On Midnight in the Month of June, On Fiction

At some point I decided this was my main blogging space. This is recent. What happened was I found myself dissatisfied with a return to Tumblr and casting about for a space that would by name and content give me the most latitude to blog what I wanted–personal stuff, true crime, history, weirdness, you name it.

I realized that space was sitting here all along, I’d already established it, and I’d been ignoring it since September of last year because–no lie–I forgot the elaborately complicated password I made to sign in to WordPress.

I know how dumb this is, don’t give me shit about it.

Anyway, I feel like one feature of my decision to focus on this space as my only blog, the place where I’ll put everything (I plan to eventually get a standalone URL, too) should be me giving myself permission to just randomly blog my inner monologue. At least once in a while. Ello is a good space for that too (shut up, it is. I like Ello), but today I’ll say it here.

I’ve been writing poetry and fiction for longer than I’ve been writing nonfiction or journalism. As my paid work has entirely been in blogging/journalism/nonfiction, that’s easy for even me to forget.

And regarding fiction, I’ve developed a concern: what if I’m geared toward short fiction? WHAT IF I’M A SHORT STORY WRITER?

This may sound silly, but it’s a legit concern if you ever want to sell your fiction to anyone.

I mean, I don’t think the short story is dead (I swear I’ve read musings contemplating this very thing in the last few years) but I do think that unless you’re George Saunders (whom I love, and keep your contrary opinion to yourself), short fiction is not the thing that punches a writer’s ticket these days. Everyone wants to be–thinks they are–a novelist.

And hey, I am fairly sure I have a novel in me. But not yet. When I write fiction these days, it’s always short.

Is this a function of having a ferocious case of ADHD? A limited set of functional, fictional, interesting ideas? I don’t know. At least partly, re: ADHD. I don’t think so, re: limited ideas. But I do think this maybe true, for me.

What I also think is that in general, the short story isn’t appreciated these days for its fundamental power, its ability to grab even the most random reader and draw them into an imaginary world.

Many of the stories that hit me hard at an early age were short fiction. One example that always comes quickly to mind when I’m thinking about this stuff: Ray Bradbury’s amazing “At Midnight, in the Month of June.”

I first read the Bradbury story in a collection of horror fiction when I was 12, and it blew me the fuck away. Passages like this:

She stood against the door in the dark. If moonlight could have struck in upon her, she would have shimmered like a small pool of water on a windy night. He felt the fine sapphire jewels come out upon her face, and her face all glittering with brine.

Or this:

He remembered that sometimes when he played hide-and-seek they did not find him at all; he would not let them find him. He said not a word, he stayed so long in the apple tree that he was a white-fleshed apple; he lingered so long in the chestnut tree that he had the hardness and the brown brightness of the autumn nut. And God, how powerful to be undiscovered, how immense it made you, until your arms were branching, growing out in all directions, pulled by the stars and the tidal moon until your secretness enclosed the town and mothered it with your compassion and tolerance. You could do anything in the shadows, anything. If you chose to do it, you could do it. How powerful to sit above the sidewalk and see people pass under, never aware you were there and watching, and might put out an arm to brush their noses with the five-legged spider of your hand and brush their thinking minds with terror.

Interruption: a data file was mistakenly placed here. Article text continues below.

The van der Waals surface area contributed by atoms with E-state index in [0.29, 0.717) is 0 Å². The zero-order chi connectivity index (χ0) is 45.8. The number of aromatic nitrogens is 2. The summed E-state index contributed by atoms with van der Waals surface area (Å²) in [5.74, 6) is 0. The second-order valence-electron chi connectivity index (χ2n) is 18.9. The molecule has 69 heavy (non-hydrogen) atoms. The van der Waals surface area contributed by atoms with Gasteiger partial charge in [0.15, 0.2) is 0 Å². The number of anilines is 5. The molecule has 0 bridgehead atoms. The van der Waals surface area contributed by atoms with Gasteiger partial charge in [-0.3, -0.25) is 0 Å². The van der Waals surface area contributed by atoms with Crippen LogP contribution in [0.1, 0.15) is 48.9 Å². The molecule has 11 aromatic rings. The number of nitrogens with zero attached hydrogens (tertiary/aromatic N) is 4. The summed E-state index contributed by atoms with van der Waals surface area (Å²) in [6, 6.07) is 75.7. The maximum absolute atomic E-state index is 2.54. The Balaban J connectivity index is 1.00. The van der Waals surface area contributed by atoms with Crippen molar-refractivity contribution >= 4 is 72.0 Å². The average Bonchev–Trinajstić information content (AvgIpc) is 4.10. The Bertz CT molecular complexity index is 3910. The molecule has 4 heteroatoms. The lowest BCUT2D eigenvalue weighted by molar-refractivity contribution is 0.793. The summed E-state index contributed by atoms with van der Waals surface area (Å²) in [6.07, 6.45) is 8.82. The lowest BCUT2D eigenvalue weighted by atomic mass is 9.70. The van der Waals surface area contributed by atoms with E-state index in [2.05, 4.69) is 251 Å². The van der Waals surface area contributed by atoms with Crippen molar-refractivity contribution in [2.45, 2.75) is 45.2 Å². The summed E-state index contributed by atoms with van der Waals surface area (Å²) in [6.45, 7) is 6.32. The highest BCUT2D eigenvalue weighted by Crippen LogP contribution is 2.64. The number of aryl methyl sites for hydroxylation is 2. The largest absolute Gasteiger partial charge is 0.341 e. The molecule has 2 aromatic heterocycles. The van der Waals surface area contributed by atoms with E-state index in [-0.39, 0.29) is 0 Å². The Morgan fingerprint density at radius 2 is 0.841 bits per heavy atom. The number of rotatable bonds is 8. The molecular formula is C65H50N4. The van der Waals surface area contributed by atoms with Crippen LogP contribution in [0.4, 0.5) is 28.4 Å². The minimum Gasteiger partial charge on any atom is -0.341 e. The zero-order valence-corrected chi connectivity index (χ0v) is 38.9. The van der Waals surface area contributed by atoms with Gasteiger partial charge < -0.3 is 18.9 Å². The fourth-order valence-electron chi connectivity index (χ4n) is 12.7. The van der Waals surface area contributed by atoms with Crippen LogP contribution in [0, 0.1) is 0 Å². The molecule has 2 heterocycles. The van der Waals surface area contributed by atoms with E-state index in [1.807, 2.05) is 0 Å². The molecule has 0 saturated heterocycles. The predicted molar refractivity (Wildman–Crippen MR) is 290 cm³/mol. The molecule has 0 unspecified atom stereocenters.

… Were to me the quintessence of great scene painting. Everything about this story sang of the blue-lit and silent watches of the night, of silence, of madness. I had been that secret boy high in the tree, hiding as the summer night blued then darkened to indigo, studded with stars. Bradbury was painting a portrait of wrath and murder, yet I was reading it and immersed in and sympathetic to the memories and mind of the killer. No matter how psycho crime blog readers once assumed I might be, that’s not me. Yet Bradbury put me there.

That’s magic. And the story is what, maybe 10 pages long?

God. Damn. To me, Bradbury becomes a wizard in those few pages. He invokes the scents, the taste, the light, and the howling vacuum in the soul of his essentially psychopathic protagonist.

So maybe I’m a short story writer, when we’re talking made-up stuff. Maybe that’s my general bent.

If so? If I can get even one story out there one day that in a mere 2000 words does what Ray Bradbury did for me reading his cold poetry of murder for another reader?

Well, fuck yeah. Good enough. Let’s go.

Old Tape

tape
My audition tape, circa 1998. Or 1999. Not sure.

I was always depressed. Often about a woman. Sometimes about my weight. Or just my life. And none of these things were truly that terrible. Depression would’ve come even if all other circumstances had been perfect. It’s genetic, I know that, now.

But I could sing, even if depressed. I might mangle the languages a bit, but I aimed for the intensity. That’s what I identified with when it came to opera. It’s overblown, big, and strange. It’s yearning, impassioned, and sad. I was raised in the south and heard mostly hymns, classic rock and country music before I turned 13. Once I was introduced to opera I felt what it was about. I understood it.